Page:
This was very much how Swansea played last season. They did also look for Michu with crosses, but only three teams attempted fewer balls in to the box in the Premier League.

This was reflected in how they created their best chances and scored their goal last weekend.


Swansea chances against Man Utd.

However, what was different in the match with Man Utd was that the Swans attempted a staggering 37 crosses, the most in the Premier League last weekend. The majority came from the right flank where they build their play, but the more accurate ones came from Ben Davies overlapping down the left.


Swansea crosses attempted against Man Utd.

This could be a one off given Swansea’s love of possession and passing or it may signal a new intent this season with both Michu and Bony being good in the air. Something to keep an eye on.

Swansea concede through the CBs and behind the LB

Swansea score from through balls, but they are also vulnerable from passes played in behind their centre back pairing. What’s more, they also concede chances when you can get in behind left back Ben Davies. As highlighted above, his tendency to get forward and cross means he can be caught up field.

Man Utd exposed this perfectly last weekend. Robin van Persie opened the scoring with an acrobatic overhead kick after a lofted pass over the top of the centre backs. Danny Welbeck added a second after Ben Davies was caught out of position pinching in to the centre. Antonio Valencia came in from Davies’ left back zone unmarked to square for a tap in. Man Utd’s fourth was notched after Wayne Rooney threaded a pass through the channel between the centre back and left back for Welbeck to finish once more. Three of Man Utd’s four goals were created to expose the area in behind the Swansea centre backs or left back.

In Swansea 1 Spurs 2 at the Liberty Stadium last season, we did something similar.

Jan Vertonghen burst through and in to the space behind the centre backs to open the scoring.


Jan runs the channel to get in behind centre back Chico Flores.

Vertonghen then found Bale in a similar amount of space in behind the centre backs to make it 2-0.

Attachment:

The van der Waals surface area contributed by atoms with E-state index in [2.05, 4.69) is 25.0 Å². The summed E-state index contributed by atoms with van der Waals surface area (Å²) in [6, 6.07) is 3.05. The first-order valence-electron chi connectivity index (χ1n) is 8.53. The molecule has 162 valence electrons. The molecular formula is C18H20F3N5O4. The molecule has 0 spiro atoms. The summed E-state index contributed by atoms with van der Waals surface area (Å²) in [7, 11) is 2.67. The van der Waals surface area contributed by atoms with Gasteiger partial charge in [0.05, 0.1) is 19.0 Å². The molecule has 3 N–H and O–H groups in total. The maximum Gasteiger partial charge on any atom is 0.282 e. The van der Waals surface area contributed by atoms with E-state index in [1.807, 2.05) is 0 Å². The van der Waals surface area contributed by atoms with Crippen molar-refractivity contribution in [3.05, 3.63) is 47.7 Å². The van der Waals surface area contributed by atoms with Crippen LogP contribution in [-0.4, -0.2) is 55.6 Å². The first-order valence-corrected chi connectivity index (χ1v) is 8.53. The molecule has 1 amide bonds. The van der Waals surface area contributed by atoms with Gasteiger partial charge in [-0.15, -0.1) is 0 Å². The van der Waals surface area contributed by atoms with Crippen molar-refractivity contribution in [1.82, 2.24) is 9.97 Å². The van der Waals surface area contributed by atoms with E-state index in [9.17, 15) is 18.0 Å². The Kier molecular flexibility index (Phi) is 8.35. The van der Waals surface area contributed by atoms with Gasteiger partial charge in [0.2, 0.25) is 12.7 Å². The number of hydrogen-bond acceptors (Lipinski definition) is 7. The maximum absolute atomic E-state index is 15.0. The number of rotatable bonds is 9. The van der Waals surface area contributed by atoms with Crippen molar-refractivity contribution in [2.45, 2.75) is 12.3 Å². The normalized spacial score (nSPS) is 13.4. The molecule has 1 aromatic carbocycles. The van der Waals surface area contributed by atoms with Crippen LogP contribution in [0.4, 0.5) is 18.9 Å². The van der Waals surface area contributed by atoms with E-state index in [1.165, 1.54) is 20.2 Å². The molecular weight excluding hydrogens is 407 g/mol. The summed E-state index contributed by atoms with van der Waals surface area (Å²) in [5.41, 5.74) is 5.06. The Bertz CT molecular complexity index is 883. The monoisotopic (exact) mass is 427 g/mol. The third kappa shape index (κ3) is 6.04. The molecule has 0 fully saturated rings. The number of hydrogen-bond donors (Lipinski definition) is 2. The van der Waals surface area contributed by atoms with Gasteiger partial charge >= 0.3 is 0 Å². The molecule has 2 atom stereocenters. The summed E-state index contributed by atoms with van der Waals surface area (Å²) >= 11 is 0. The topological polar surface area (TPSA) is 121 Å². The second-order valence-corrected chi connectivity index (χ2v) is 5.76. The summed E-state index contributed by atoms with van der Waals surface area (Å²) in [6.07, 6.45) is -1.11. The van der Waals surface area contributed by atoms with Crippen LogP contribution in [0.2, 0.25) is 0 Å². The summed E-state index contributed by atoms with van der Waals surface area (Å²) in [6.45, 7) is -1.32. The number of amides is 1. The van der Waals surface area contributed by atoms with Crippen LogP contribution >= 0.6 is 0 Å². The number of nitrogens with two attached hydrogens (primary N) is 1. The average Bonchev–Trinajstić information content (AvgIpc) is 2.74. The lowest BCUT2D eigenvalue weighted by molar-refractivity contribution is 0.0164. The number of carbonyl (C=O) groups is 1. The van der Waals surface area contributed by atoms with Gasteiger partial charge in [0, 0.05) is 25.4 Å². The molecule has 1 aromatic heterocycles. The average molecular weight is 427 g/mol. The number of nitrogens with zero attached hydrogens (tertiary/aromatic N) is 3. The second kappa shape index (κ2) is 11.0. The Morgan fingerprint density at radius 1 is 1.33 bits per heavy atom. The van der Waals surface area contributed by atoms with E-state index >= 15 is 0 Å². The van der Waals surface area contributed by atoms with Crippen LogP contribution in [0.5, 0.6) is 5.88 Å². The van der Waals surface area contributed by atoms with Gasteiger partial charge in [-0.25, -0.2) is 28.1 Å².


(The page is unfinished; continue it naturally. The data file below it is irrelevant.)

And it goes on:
Vertonghen puts Bale in behind the centre backs this time.

We tried to expose this space all afternoon and the Tottenham tactics for Spurs vs Swansea this time should see us try to do the same.

Pressure Michel Vorm

To have success against Swansea, you have to stop them building from source. That means pressuring Michel Vorm to have to kick long rather than allowing him to distribute the ball directly to his full backs.

Norwich have a good record against Swansea and one of their tactics has been to do this. Man Utd also did a fairly decent job last weekend, winning any long balls that Vorm was forced to play.


Michel Vorm passes played against Norwich and Man Utd.

To be fair, Spurs have also tried this to a degree when we’ve faced Swansea.

In our 2-1 victory at the Liberty, Aaron Lennon closed down Michel Vorm just prior to our second goal.


Aaron Lennon closes down Michel Vorm.

Vorm’s miscued clearance wound up with Vertonghen who threaded the ball in behind the centre backs for Gareth Bale.

The Tottenham tactics for Spurs vs Swansea on Sunday should see us try to force Vorm long whenever we can.

Spurs vs Swansea outlook

We have a good record against Swansea, beating them on their two trips to the Lane in the Premier League.

Containing Michu is vital to any success, as is pressuring Michel Vorm and forcing him to kick long to create turnovers. This disrupts the Swansea rhythm and stops them settling in to the tiki-taka passing that they are renowned for.

Aside from Michu and Bony, Jonjo Shelvey could be an under-rated player with his ability to move the ball forward vertically from midfield. It’ll be interesting to see who picks him up between Sigurdsson, Dembele and Paulinho.

After being cross averse last season, whether the Swans attempt a similar number of balls in to the box this week will also be something to keep an eye on. This goes against their philosophy, but may be a new addition to their attack this season.

Swansea does concede chances from passes in behind their centre backs, which could see Roberto Soldado profit. Left back Ben Davies can also be exposed and Aaron Lennon will be a key player here.

Spurs vs Swansea prediction: Spurs 3 Swansea 1